In the early '90's, guitarist / songwriter Jon Ginoli noticed there was a lack of openly gay punk and rock bands, so in classic DIY spirit, he decided to start one. Along with bassist Chris Freeman and drummer Jay Paget, Ginoli started Pansy Division, the first openly-gay rock / punk band.
The goal of the band was to produce high quality music that broke down gay stereotypes. The songs, heavily influenced by '60's and '70's pop and punk bands, are short, catchy tunes with in-your-face titles like "Homo Christmas," "Bill and Ted's Homosexual Adventure," "Touch My Joe Camel" and "Smells Like Queer Spirit."
By 1994, Pansy Division were the leaders of an emerging queercore movement, and that year they went on tour with former Lookout! records labelmates, Green Day. In 2009, Pansy Division released its ninth studio album, "So Gay," a live DVD and a vinyl, 7-inch record of Green Day's "Coming Clean."
Also this year, Ginoli published his first book, a memoir about his experiences with Pansy Divison called "Deflowered: My Life in Pansy Division." Ginoli will read from his autobiography and play acoustic Pansy Division songs at the Tool Shed, 2427 N. Murray Ave., on Tuesday, May 26 at 7 p.m. The event is free.
OnMilwaukee.com chatted with Ginoli during a short break from his extensive book tour.
OnMilwaukee.com: So how's the book tour?
Jon Ginoli: I'm in the midst of a 60-stop tour right now and it's going great. I always wanted to quit my job, get in a rental car and drive around the country by myself -- and that's exactly what I'm doing right now. I'm really making the most of the situation.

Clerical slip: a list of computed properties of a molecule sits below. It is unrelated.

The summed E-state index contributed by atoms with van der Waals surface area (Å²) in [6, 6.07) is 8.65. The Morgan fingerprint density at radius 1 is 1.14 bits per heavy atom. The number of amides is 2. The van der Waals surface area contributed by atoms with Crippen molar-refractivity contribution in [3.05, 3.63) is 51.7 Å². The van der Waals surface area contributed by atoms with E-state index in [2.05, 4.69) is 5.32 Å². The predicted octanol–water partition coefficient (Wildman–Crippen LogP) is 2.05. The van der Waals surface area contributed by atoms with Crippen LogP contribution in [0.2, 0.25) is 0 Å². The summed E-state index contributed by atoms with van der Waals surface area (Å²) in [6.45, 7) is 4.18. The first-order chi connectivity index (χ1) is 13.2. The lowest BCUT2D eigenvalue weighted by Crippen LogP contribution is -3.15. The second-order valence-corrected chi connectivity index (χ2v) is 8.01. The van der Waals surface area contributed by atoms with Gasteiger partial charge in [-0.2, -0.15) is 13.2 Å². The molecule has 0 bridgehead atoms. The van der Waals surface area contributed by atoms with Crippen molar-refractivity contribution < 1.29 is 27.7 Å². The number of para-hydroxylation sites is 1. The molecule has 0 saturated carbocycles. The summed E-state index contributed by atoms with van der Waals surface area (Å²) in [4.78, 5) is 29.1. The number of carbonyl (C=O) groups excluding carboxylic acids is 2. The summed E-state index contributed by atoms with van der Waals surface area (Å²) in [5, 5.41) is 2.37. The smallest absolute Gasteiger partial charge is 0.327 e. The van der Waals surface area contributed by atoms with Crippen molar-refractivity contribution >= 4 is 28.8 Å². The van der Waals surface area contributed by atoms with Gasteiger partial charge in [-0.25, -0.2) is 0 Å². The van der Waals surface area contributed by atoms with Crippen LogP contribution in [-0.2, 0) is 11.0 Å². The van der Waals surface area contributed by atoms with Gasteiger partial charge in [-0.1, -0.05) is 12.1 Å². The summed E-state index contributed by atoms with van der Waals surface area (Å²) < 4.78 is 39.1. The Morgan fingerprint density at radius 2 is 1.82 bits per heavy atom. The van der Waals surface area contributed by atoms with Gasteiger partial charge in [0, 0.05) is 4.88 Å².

OMC: Where had you been working prior to the book tour?
JG: I worked at Amoeba Records in San Francisco for 10 years. I was doing Pansy Division full time for most of the '90s and when that slowed down, I started working at Amoeba. It was a great job for me.
OMC: I heard you have Midwestern ties? What are they?
JG: I grew up in Peoria, Ill. and I went to college in Champaign, where I lived until I was 30.
OMC: How did you decide to write a book about your experience in Pansy Division?
JG: I really think Pansy Division has an interesting story. I kept tour diaries throughout the years and when I re-read them, they were entertaining. I decided to write the book when I realized the moment that created bands like us -- from the queer rock movement -- had passed, and a lot of people did not know about this. I decided it was something worth documenting. So the book is about more than just my band, it's about a moment in a time. A movement.
OMC: What was going on in the country when you introduced your band?
JG: It was the height of the AIDS crisis and the age of Jesse Helms. Since then, there has been a lot of progress, and people see it now as an easier time to be out. But then, it wasn't. When we began, we were afraid we couldn’t be an openly gay rock band.
OMC: Did your band experience hate crimes?
JG: No. By the time we got on the road -- we toured with Green Day in 1994 -- we were treated better than we expected. This was an indication to us that times were already starting to change.